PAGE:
Alexandra Raphel is interning at The Friday Times, a newsweekly headquartered in Lahore, Pakistan. Based on the belief that a better, more nuanced understanding of a place can lead to more effective diplomacy, security initiatives, and economic development policy, she has been exploring Pakistan’s second-largest city looking for stories that often don’t make headlines. You can learn more about her experience on her blog.
Let’s face it: the news you read about Pakistan these days is rarely good. So far this summer, militants have blown up a bus carrying female university students; the Taliban killed foreign climbers in the historically peaceful mountains of Gilgit-Baltistan; the city of Lahore experienced its first attack in months and the number of people killed by drones continue to rise. Such incidents of violence usually assure Pakistan a high ranking on “failed states” and “world’s most dangerous” lists. People overseas often read about them, sigh, and turn the page.
However, this summer also marked the country’s first successful transition from one democratically-elected government to the next, the first summit of Mount Everest by a Pakistani woman, and a new public-private partnership to invest in Pakistan’s growing small and medium enterprises.
The journalism industry is changing all over the world, but even with the most advanced technology and social media platforms, there is still no real substitute for being an on-the-ground observer and chronicler, especially in a country as complex as Pakistan. Although reporting and writing here comes with unique challenges – earlier this summer, long-time Pakistan resident and New York Times correspondent Declan Walsh was actually kicked out of the country – I have spent most of the summer talking with as many Pakistanis as I can and taking copious notes on the range of challenges and opportunities I see.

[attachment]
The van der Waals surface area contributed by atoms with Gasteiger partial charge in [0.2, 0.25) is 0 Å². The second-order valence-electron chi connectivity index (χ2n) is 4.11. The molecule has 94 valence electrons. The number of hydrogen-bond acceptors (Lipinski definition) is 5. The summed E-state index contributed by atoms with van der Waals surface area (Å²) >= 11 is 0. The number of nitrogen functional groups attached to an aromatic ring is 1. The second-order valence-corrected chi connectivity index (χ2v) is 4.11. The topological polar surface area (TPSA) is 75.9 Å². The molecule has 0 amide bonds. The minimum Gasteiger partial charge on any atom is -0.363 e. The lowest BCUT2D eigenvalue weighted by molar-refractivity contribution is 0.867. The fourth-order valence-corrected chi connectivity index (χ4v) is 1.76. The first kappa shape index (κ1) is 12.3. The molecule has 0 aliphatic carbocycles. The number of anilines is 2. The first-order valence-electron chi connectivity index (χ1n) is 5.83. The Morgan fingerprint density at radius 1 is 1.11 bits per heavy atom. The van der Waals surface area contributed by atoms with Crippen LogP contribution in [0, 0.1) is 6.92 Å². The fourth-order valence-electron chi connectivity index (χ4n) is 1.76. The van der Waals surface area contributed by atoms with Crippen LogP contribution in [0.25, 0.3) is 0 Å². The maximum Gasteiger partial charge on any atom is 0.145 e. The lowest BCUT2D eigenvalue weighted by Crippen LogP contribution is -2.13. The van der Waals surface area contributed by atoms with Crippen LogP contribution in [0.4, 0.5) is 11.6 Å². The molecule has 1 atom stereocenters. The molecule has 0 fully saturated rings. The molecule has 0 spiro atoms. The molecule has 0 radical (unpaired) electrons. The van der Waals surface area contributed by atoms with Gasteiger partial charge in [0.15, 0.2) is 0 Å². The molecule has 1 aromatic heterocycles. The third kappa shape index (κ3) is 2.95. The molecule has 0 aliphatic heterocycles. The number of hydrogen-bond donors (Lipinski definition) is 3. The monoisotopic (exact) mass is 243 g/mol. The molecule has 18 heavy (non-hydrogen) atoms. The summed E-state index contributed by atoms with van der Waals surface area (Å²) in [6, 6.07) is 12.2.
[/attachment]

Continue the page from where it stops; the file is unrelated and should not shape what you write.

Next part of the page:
I have spoken with entrepreneurs whose biggest complaint is that Pakistani online businesses do not yet have access to PayPal; textile manufacturers who are frustrated they cannot be competitive in regional markets because they lack electricity for half the day due to the country’s ongoing energy crisis; young women who grumble that the absence of affordable, safe public transportation options make them less flexible employees; Lahori architects who work tirelessly to preserve the city’s most historic buildings; a lawyer challenging the Pakistani government to get YouTube reinstated; writers brainstorming about the second annual Lahore Literary Festival; countless Fulbright scholarship hopefuls; Pakistani Presbyterians who continue to flock to church services in Urdu each Sunday, in spite regular threats on their lives, and many others.
The exercise has informed my perspective on Pakistan, highlighting what a diverse, challenging, and promising place it really is.
The conflicts and misunderstandings that have characterized the U.S.-Pakistan relationship of late are not going to go away and are not ones policymakers, aid workers, and the business community can ignore. Already a country of over 180 million people (35 percent of whom are under the age of 15), Pakistan is growing faster than almost any other country in the region. It is also a nuclear power, with two volatile borders.
My hope is that getting to know a variety of people and understanding more about the problems they face – both mundane and extraordinary – will serve me well as I continue to explore the wide array of interconnected policy issues in South Asia. After over two months, I will leave Lahore in a few days feeling more informed, but that there is still so much to learn.